It seems that some Francophone businesses and those responsible for public buildings are ignoring the bylaws and not being penalized for doing so, unlike the way that Russell Township treated Howard Galganov and Jean-Serge Brisson when they chose to post signs that were not fully bilingual. The men were fined by the township and ordered by the courts to pay. As we’ve reported previously, in Russell Township, apparently they’ve been meaning to get around to converting unilingual French signs for 30 years now. Also, a community entertainment facility in bilingual Embrun, which also provides day care services, was flaunting a new high tech French-only coming events sign until CFN and Canadians for Language Fairness (CLF) went public with that fact. Beth Trudeau of CLF reports that the centre has switched off the portion of their sign that was promoting upcoming events rather than opting to post bilingual messages. Viewers are reporting other cases of Francophone business operators posting new signs that are not fully bilingual in places like officially bilingual Casselman.
Outside of the Township offices after the Council meeting, Howard Galganov chatted entirely in French with the only identifiable Franco activist, Georgette Sauve, president of L’Association Canadienne-Francaise de l’Ontario (ACFO). They discussed the relatively small number of Francophones at the Council table. Sauve knew exactly who was fluent in French and who wasn’t. She identified herself as being a Francophone resident of the Township.
Sauve told Galganov that: “it’s not a question of language.” Galganov responded that: “If you want to post (a sign) in French only, that is your business; that is your freedom … For me it’s not a question of language; it’s a question of human rights.” Sauve insisted: “Mr. Galganov, we live in a free country. We are free! We are free!” Galganov continued: “Do I now have the right to post a sign in English only in Canada – any place in Canada? The use of the English language in Quebec is illegal! Right now, in at least four Ontario townships, the unrestricted use of the English language is illegal. This is NOT a free country!” It did not appear that Sauve wanted to hear that fact as she summarily dismissed him with: “It’s a question of point of view” as she left the site bidding him a good night.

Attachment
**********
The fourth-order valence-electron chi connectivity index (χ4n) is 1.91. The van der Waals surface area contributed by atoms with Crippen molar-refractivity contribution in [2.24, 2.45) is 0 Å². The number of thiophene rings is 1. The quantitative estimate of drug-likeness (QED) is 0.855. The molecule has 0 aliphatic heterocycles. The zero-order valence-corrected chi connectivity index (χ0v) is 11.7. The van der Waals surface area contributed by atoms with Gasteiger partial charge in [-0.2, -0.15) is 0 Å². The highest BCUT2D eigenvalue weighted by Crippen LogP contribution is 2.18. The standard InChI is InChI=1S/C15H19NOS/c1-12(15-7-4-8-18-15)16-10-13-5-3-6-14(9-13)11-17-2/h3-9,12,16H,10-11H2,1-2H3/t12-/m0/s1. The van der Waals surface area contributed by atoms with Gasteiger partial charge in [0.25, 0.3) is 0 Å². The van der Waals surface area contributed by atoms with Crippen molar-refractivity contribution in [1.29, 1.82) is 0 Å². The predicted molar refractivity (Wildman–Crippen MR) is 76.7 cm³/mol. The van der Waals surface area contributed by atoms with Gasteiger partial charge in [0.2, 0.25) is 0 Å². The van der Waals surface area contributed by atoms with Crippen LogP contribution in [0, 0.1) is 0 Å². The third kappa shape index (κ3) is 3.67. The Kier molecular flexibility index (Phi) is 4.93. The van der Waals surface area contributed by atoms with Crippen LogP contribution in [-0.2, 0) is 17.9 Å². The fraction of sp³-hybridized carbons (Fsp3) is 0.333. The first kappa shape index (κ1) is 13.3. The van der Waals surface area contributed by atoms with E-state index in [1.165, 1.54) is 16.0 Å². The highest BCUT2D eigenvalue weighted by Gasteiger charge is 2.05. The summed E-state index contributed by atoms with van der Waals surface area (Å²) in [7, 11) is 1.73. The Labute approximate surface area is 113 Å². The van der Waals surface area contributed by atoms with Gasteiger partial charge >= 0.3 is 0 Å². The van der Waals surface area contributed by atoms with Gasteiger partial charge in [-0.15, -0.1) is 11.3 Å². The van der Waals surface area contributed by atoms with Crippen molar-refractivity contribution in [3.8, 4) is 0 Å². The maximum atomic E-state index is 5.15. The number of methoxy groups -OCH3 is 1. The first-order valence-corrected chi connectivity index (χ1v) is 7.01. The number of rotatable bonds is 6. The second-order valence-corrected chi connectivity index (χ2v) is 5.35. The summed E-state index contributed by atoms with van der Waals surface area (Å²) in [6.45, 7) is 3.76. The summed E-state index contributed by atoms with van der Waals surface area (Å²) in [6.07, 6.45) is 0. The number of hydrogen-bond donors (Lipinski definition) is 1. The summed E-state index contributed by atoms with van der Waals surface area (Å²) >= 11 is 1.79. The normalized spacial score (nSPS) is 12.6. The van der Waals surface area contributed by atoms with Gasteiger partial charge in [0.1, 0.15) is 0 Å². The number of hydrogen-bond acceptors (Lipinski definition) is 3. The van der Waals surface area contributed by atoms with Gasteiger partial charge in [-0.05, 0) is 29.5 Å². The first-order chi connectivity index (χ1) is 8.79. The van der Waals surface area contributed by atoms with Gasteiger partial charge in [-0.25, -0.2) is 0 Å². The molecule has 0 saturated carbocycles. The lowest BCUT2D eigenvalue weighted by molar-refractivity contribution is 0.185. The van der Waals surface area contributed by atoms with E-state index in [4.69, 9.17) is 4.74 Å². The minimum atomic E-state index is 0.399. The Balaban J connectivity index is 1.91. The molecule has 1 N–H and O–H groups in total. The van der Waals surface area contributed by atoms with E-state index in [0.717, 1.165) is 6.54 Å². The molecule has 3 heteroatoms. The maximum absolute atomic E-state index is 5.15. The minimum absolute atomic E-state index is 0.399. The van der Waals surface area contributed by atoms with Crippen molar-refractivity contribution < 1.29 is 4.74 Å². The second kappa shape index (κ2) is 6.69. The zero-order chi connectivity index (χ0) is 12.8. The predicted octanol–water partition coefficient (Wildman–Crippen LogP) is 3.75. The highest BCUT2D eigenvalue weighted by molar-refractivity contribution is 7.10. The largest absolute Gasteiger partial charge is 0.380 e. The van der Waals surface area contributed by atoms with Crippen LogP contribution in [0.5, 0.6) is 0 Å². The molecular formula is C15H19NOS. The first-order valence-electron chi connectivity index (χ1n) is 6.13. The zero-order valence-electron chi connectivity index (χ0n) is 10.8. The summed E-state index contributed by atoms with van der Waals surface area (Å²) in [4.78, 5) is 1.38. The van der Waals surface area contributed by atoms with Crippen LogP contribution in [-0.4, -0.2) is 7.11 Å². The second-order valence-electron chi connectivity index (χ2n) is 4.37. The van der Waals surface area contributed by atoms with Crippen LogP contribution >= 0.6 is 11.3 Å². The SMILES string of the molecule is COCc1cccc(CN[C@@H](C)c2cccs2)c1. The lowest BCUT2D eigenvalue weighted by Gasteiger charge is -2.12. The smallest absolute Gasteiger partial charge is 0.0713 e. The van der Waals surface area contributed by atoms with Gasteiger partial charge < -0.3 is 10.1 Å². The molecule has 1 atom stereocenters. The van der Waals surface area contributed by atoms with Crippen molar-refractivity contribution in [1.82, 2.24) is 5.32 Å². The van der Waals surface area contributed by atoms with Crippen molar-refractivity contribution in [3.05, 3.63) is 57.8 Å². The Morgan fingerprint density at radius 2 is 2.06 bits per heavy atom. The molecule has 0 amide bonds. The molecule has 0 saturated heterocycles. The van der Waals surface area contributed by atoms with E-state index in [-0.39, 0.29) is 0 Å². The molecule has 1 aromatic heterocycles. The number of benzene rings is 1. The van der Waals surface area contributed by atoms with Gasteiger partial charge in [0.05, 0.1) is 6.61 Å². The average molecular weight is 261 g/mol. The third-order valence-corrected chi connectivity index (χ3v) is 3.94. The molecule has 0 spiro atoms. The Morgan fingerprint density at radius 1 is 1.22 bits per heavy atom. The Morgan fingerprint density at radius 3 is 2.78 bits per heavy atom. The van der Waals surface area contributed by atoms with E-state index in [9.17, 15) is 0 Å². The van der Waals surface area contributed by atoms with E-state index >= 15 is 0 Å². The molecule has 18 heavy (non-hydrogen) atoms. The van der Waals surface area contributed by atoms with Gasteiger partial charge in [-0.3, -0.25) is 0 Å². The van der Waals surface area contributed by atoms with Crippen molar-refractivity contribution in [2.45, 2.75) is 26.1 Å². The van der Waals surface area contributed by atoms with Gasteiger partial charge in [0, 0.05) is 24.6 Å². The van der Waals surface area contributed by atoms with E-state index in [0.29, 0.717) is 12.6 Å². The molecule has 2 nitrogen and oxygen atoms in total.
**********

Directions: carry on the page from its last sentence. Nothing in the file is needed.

Galganov took time to speak with us on-camera for the benefit of CFN viewers. He’s not surprised at last night’s non-decision and will be re-doubling his efforts to attain a greater degree of language fairness and respect of inalienable human rights and freedoms.
Chris Cameron, official spokesperson for Language Fairness for All, spoke with us about matters such as the UNESCO’s Guiding Principle of Respect for Human Rights and Fundamental Freedoms.
Others in the gallery last night included various members of LFA, CLF’s Beth Trudeau and Kim McConnell, Howard and Anne Galganov as well as South Stormont’s Mayor Bryan McGillis and Deputy Mayor Tammy Hart.
Don Smith reports on a variety of topics, notably good news items as well as social justice issues.